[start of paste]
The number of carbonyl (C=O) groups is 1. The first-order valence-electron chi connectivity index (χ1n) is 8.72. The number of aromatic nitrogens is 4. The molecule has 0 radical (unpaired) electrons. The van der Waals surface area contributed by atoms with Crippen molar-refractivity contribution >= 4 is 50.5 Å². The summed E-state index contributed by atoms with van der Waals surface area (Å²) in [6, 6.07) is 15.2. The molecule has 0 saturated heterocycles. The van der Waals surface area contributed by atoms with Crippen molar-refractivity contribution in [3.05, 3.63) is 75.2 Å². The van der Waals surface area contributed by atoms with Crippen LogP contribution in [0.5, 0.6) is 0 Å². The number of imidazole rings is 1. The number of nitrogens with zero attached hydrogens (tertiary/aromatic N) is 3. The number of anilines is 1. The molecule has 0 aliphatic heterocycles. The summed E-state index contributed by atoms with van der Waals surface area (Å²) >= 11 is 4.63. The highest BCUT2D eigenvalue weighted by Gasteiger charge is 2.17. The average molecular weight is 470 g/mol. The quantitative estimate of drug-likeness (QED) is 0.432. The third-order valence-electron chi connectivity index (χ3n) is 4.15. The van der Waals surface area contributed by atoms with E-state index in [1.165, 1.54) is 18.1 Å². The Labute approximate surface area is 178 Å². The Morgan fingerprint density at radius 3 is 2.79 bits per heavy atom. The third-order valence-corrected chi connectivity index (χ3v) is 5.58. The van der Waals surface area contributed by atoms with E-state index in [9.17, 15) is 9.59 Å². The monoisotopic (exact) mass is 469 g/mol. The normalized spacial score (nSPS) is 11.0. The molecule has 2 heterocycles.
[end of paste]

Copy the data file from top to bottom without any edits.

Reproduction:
The number of carbonyl (C=O) groups is 1. The first-order valence-electron chi connectivity index (χ1n) is 8.72. The number of aromatic nitrogens is 4. The molecule has 0 radical (unpaired) electrons. The van der Waals surface area contributed by atoms with Crippen molar-refractivity contribution >= 4 is 50.5 Å². The summed E-state index contributed by atoms with van der Waals surface area (Å²) in [6, 6.07) is 15.2. The molecule has 0 saturated heterocycles. The van der Waals surface area contributed by atoms with Crippen molar-refractivity contribution in [3.05, 3.63) is 75.2 Å². The van der Waals surface area contributed by atoms with Crippen LogP contribution in [0.5, 0.6) is 0 Å². The number of imidazole rings is 1. The number of nitrogens with zero attached hydrogens (tertiary/aromatic N) is 3. The number of anilines is 1. The molecule has 0 aliphatic heterocycles. The summed E-state index contributed by atoms with van der Waals surface area (Å²) >= 11 is 4.63. The highest BCUT2D eigenvalue weighted by Gasteiger charge is 2.17. The average molecular weight is 470 g/mol. The quantitative estimate of drug-likeness (QED) is 0.432. The third-order valence-electron chi connectivity index (χ3n) is 4.15. The van der Waals surface area contributed by atoms with E-state index in [1.165, 1.54) is 18.1 Å². The Labute approximate surface area is 178 Å². The Morgan fingerprint density at radius 3 is 2.79 bits per heavy atom. The third-order valence-corrected chi connectivity index (χ3v) is 5.58. The van der Waals surface area contributed by atoms with E-state index in [9.17, 15) is 9.59 Å². The monoisotopic (exact) mass is 469 g/mol. The normalized spacial score (nSPS) is 11.0. The molecule has 2 heterocycles.